Earlier yesterday members of the French parliament approved with 336 votes for and 1 against a controversial law banning the voile intégral (the burqa). The vote has not come as a surpise as it has been discussed and anticipated for several months. Although the reasons put forward in support of the ban consider the burqa a “prison for women” and a “sign of their submission to their husbands, brothers or fathers” and therefore identify Muslim women as the target of this law, the legislators crafted the law in such a way as to ban any face-covering material, to “forbid concealing one’s face in public.”
On the surface, a gender blind piece of legislation whose authors claim no intention to discriminate against Islam, the law curiously contains elements that clearly negate the declarations of its sponsors. In a display of determined arrogance that totalitarian regimes would envy, the law stipulates that, alongside a fine of €150, women who will be caught covering their faces will be required to attend citizenship classes, presumably to become molded into the citizens the French state requires. In many ways, the law reveals the perennial contradictions of French Republicanism whereby citizen sovereignty and state tutelage of public (and, increasingly, aspects of private) life are doomed to cause frictions and cause a permanent democratic deficit.
Despite assurances about its gender, religion and culture blindness, the bill also seeks to regulate the behaviours of husbands, fathers, and anyone convicted of forcing someone (presumably a woman) to wear the burqa by imposing prison sentences and fines.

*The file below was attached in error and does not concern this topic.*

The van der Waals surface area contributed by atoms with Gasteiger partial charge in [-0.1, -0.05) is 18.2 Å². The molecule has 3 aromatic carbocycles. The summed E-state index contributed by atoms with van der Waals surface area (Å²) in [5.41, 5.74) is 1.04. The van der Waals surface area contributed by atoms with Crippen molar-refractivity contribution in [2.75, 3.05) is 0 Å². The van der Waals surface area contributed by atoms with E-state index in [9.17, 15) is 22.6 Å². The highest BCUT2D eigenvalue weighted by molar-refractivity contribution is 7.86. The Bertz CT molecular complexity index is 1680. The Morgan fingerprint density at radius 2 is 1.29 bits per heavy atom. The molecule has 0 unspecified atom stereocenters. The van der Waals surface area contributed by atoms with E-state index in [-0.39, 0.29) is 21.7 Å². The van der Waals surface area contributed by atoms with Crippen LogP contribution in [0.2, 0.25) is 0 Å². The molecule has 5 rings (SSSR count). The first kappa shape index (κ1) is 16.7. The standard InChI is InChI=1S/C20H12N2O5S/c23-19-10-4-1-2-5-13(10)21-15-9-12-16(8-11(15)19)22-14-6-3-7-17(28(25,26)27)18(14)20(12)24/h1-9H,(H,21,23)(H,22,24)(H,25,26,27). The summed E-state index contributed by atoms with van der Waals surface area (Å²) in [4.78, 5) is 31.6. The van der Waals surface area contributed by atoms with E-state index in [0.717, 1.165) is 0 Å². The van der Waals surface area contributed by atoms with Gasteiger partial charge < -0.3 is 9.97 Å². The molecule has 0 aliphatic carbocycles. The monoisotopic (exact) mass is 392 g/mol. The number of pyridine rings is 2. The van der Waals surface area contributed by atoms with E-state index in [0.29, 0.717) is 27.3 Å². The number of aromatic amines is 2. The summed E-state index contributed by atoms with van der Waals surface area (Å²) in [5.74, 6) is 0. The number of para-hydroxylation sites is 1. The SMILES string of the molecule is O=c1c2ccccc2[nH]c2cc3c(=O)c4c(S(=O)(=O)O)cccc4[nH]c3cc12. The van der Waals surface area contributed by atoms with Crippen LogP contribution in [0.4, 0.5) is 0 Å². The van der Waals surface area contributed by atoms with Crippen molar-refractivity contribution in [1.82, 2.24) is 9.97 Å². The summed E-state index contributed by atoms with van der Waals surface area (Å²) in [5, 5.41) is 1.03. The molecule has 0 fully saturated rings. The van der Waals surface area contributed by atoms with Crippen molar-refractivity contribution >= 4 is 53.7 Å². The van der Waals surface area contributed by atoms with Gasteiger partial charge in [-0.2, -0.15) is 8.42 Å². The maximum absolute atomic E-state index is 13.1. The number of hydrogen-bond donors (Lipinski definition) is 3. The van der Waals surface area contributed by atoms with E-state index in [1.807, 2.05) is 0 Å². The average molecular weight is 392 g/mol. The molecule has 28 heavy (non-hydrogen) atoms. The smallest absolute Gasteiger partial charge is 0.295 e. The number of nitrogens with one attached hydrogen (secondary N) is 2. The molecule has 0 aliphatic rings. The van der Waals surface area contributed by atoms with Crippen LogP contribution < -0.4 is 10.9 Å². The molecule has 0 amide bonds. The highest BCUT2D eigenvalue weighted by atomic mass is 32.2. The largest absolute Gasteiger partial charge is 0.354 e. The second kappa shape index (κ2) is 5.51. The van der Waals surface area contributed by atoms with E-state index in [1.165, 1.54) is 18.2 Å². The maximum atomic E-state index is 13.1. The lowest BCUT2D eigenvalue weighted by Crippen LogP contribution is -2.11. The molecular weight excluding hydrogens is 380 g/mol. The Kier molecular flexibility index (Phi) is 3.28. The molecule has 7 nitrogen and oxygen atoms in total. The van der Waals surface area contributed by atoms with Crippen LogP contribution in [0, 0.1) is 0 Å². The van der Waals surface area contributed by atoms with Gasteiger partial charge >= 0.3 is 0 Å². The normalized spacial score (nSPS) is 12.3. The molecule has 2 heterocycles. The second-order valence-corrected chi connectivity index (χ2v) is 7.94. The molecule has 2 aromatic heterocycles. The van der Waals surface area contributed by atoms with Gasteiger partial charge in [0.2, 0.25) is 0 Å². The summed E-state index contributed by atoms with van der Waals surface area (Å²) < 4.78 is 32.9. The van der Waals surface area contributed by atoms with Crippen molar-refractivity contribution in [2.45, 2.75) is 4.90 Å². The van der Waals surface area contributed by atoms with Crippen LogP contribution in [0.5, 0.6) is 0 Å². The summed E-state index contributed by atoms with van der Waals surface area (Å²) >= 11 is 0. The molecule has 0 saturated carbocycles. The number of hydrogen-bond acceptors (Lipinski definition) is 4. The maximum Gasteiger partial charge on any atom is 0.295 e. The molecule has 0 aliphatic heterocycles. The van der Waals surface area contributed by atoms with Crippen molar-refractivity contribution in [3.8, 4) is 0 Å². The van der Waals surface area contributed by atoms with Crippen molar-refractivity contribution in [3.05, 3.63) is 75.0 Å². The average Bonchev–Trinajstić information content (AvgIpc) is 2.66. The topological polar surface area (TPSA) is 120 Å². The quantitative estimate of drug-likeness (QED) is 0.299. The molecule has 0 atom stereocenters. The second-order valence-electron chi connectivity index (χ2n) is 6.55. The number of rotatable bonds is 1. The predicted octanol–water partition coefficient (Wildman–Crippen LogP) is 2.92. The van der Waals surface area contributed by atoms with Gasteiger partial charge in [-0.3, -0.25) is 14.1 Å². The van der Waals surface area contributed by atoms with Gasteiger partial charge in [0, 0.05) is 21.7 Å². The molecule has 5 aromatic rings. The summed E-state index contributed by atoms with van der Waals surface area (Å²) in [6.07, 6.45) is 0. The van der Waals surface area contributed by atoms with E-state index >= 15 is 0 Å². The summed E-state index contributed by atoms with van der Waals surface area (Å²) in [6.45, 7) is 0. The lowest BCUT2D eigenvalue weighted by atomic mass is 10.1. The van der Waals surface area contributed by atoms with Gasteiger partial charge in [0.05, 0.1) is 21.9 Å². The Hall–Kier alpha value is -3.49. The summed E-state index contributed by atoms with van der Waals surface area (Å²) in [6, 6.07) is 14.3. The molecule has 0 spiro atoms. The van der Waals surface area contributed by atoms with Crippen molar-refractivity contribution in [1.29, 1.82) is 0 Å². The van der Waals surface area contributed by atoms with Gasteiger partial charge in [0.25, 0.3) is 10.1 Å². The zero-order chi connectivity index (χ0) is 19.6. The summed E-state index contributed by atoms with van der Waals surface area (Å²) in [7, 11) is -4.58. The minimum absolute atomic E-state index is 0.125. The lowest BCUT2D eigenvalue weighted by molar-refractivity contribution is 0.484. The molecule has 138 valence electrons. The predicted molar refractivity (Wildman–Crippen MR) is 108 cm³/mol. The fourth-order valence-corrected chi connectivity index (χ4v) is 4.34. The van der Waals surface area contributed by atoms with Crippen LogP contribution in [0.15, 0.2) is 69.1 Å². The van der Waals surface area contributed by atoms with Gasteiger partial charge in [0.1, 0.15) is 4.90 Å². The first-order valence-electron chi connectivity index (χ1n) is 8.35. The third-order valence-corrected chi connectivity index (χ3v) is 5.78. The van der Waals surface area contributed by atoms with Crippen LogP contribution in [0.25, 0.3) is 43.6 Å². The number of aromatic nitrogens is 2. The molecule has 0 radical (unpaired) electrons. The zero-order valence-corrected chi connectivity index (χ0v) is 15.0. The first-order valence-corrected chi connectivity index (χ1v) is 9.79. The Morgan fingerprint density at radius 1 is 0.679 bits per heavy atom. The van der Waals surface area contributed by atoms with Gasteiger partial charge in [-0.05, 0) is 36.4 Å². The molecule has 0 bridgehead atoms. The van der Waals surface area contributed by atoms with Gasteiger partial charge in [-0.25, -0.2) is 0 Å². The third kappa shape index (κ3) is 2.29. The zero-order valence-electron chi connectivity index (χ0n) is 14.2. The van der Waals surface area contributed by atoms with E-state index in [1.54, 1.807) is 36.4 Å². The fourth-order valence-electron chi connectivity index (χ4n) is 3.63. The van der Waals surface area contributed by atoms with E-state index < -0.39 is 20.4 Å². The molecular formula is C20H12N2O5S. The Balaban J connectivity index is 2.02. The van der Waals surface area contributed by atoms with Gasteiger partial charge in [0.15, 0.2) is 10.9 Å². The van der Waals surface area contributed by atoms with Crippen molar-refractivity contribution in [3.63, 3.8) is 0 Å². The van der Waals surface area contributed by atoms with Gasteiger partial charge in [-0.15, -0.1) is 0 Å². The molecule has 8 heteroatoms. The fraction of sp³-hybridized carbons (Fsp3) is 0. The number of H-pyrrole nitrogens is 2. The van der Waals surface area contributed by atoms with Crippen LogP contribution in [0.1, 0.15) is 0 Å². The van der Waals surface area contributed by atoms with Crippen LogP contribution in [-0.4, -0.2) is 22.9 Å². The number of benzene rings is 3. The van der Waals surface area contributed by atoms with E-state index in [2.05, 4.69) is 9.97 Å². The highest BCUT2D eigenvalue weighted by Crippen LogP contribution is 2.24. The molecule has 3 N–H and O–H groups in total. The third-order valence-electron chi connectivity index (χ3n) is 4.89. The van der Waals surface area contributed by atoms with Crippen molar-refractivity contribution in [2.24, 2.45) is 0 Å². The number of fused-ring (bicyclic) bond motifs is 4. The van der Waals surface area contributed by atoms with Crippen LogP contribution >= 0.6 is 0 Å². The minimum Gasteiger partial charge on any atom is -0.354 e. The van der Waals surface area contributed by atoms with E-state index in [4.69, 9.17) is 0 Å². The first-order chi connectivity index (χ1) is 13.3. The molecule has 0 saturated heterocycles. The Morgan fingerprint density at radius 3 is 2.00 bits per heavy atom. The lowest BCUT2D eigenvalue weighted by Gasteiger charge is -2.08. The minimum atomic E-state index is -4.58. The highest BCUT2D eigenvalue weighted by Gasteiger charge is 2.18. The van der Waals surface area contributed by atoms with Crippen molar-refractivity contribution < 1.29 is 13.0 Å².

All this happened despite the fury and frustration of French Muslims who, regardless of their attitude towards the burqa, feel that the law singles them out and cancels the principle of egalité, as well as against the advice of the Conseil d'État not to pursue a ban on the burqa in public spaces as this would lack a sound legal foundation.
The unconvincing reassurances uttered by the French legislators as to the neutrality of the law, the broader European context - a fortnight after Barcelona introduced its own unconvincingly neutral statute, a few months after the Swiss electorate became seduced by populist islamophobic politicians into voting against the erection of minarets in the country's referendum, at a time when Belgium and Spain, followed by the Netherlands are prepared to introduce similar anti-burqa legislation on the grounds of various justifications - indicate an unwillingness to recognize and address Europe's and Europeans' uneasiness with Islam but also with migration, and the multiple fiscal and financial crises that affect European societies. More importantly, the recent confrontational attempts to 'deal' with Islam betray a fundamental inability to think of ways to incorporate diversity and difference in our democracies whose 'blindness' to particularism that was supposed to safeguard equality for all has shed its clothes and revealed its fundamental deficiencies and inbuilt bias.